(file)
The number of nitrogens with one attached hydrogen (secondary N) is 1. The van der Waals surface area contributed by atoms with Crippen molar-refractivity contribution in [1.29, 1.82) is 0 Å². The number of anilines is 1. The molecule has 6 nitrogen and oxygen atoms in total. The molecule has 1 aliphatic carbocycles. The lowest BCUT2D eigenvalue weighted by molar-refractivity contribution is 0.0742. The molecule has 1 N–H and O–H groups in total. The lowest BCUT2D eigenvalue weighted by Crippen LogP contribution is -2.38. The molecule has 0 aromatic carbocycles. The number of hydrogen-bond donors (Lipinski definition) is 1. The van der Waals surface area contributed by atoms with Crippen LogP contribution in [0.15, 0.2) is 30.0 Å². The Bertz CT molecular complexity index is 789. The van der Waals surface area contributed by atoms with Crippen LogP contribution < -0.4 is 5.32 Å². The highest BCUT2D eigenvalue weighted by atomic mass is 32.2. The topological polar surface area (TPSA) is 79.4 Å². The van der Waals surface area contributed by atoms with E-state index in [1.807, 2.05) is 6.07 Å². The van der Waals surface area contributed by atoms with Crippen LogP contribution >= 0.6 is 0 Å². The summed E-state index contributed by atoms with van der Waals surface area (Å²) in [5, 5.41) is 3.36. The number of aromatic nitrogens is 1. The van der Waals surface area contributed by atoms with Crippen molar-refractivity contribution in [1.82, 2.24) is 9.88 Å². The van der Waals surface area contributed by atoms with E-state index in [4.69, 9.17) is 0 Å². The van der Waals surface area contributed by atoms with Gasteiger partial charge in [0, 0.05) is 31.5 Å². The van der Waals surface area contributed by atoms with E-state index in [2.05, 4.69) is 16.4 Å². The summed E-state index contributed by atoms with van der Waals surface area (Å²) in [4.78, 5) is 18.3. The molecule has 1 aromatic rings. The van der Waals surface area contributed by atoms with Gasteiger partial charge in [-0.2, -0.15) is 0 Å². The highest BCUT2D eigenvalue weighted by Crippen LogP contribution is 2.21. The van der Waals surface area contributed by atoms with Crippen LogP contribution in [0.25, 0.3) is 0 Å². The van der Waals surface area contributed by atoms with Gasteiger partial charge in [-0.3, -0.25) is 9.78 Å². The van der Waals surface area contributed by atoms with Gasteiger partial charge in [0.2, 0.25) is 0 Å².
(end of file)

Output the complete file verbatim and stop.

The number of nitrogens with one attached hydrogen (secondary N) is 1. The van der Waals surface area contributed by atoms with Crippen molar-refractivity contribution in [1.29, 1.82) is 0 Å². The number of anilines is 1. The molecule has 6 nitrogen and oxygen atoms in total. The molecule has 1 aliphatic carbocycles. The lowest BCUT2D eigenvalue weighted by molar-refractivity contribution is 0.0742. The molecule has 1 N–H and O–H groups in total. The lowest BCUT2D eigenvalue weighted by Crippen LogP contribution is -2.38. The molecule has 0 aromatic carbocycles. The number of hydrogen-bond donors (Lipinski definition) is 1. The van der Waals surface area contributed by atoms with Crippen LogP contribution in [0.15, 0.2) is 30.0 Å². The Bertz CT molecular complexity index is 789. The van der Waals surface area contributed by atoms with Crippen LogP contribution < -0.4 is 5.32 Å². The highest BCUT2D eigenvalue weighted by atomic mass is 32.2. The topological polar surface area (TPSA) is 79.4 Å². The van der Waals surface area contributed by atoms with E-state index in [1.807, 2.05) is 6.07 Å². The van der Waals surface area contributed by atoms with Crippen LogP contribution >= 0.6 is 0 Å². The summed E-state index contributed by atoms with van der Waals surface area (Å²) in [5, 5.41) is 3.36. The number of aromatic nitrogens is 1. The van der Waals surface area contributed by atoms with Crippen molar-refractivity contribution in [1.82, 2.24) is 9.88 Å². The van der Waals surface area contributed by atoms with E-state index in [4.69, 9.17) is 0 Å². The van der Waals surface area contributed by atoms with Gasteiger partial charge in [0, 0.05) is 31.5 Å². The van der Waals surface area contributed by atoms with E-state index in [2.05, 4.69) is 16.4 Å². The summed E-state index contributed by atoms with van der Waals surface area (Å²) in [4.78, 5) is 18.3. The molecule has 1 aromatic rings. The van der Waals surface area contributed by atoms with Gasteiger partial charge in [-0.2, -0.15) is 0 Å². The highest BCUT2D eigenvalue weighted by Crippen LogP contribution is 2.21. The van der Waals surface area contributed by atoms with Crippen LogP contribution in [0.25, 0.3) is 0 Å². The van der Waals surface area contributed by atoms with Gasteiger partial charge in [-0.3, -0.25) is 9.78 Å². The van der Waals surface area contributed by atoms with Gasteiger partial charge in [0.2, 0.25) is 0 Å².